(I was asked to prepare a prayer for Peace in the Middle East in English, also using Hebrew or Yiddish, for an interfaith and inter-ethnic Peace program to be held on the Lower East Side in New York City, in June, 2013.  Prayers for peace elsewhere in the world, in other languages, were given by other participants.
I was asked to create the prayer in a “petitionary,” rather than “affirmative” form. In “petitionary” form, we ask for something we don’t yet have. In “affirmative” form, we state that it is already ours. I use both, personally.
The siddur and machzor (Jewish prayerbooks) already contain prayers and hopes for ultimate world peace. I used these as models.
In the version here, I’ve also included a suggestion to visualize Peace as already achieved. Visualization is a deeper kind of “affirmative” prayer. We should visualize Peace before beginning the prayer, while we’re saying it, and after we’ve finished the words.)

Peace prayer 4.3

G-d of us all,
In the Middle East, [1]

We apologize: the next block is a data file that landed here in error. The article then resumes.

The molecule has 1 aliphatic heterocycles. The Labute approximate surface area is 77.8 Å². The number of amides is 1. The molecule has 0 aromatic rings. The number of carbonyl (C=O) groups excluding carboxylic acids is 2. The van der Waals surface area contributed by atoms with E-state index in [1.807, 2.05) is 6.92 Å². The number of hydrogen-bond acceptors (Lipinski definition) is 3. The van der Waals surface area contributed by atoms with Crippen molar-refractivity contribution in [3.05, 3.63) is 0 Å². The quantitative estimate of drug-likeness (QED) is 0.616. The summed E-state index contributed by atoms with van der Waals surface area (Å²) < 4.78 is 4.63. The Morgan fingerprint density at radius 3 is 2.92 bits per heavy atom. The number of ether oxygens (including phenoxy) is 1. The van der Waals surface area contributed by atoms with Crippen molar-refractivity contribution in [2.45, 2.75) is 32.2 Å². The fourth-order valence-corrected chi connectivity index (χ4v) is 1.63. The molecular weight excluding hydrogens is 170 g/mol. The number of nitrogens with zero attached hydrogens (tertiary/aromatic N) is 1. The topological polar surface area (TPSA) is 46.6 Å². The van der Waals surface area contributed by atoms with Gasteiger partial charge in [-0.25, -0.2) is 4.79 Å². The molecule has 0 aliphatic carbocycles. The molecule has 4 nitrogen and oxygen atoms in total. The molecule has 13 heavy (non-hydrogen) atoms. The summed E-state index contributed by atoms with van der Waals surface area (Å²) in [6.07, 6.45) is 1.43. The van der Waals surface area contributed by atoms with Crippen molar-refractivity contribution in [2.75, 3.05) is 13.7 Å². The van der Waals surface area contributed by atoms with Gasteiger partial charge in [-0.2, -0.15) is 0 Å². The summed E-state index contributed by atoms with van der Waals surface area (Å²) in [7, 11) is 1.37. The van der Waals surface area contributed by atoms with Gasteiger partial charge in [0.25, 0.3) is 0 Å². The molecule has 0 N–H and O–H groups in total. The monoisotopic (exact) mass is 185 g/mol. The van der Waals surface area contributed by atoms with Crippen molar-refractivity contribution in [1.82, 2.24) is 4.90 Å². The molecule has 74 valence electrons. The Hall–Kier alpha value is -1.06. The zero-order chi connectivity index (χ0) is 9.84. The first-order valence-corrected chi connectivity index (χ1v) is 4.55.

a place where so many peoples honor You,
Place peace, abundance, blessing, grace, love and mercy on us all.
Bless us all as one with the Light of Your Presence.
For in Your Light You give us
love and tenderness, justice, mercy and peace.
We bend the knee and bow before You, and ask as one:
G-d, please heal us. [2]
Heal us and we will be healed.
May it please You to bless all Your peoples with Peace.
Bless You, G-d, Who is making Peace in the Middle East.

Peace Prayer Hebrew 2

 

 

 

 

 

 

 

 

 

 

Peace prayer 4.3

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[1] For “Middle East,” I turned to Rabbi Yehudah Ha-Levi’s poem, “My heart’s in the East” — לבי במזרח — in which he uses “mizrach” to indicate his beloved “East,” meaning the land of Israel, specifically Jerusalem. I used it generically to mean the entire Middle East, in order to pray for Peace not only between Israel and her neighbors, but for Peace within and between all the countries there, too.

[2] based on Mosheh’s prayer to heal Miriam (Bamidbar/Num. 12:13).
I changed the ending “lah” (her) to “lanu” (us) — i.e. heal us — which also keeps the poetic repetition of consonants in the Hebrew.
Heal us not only of outer expressions of war, but of things in us that cause war.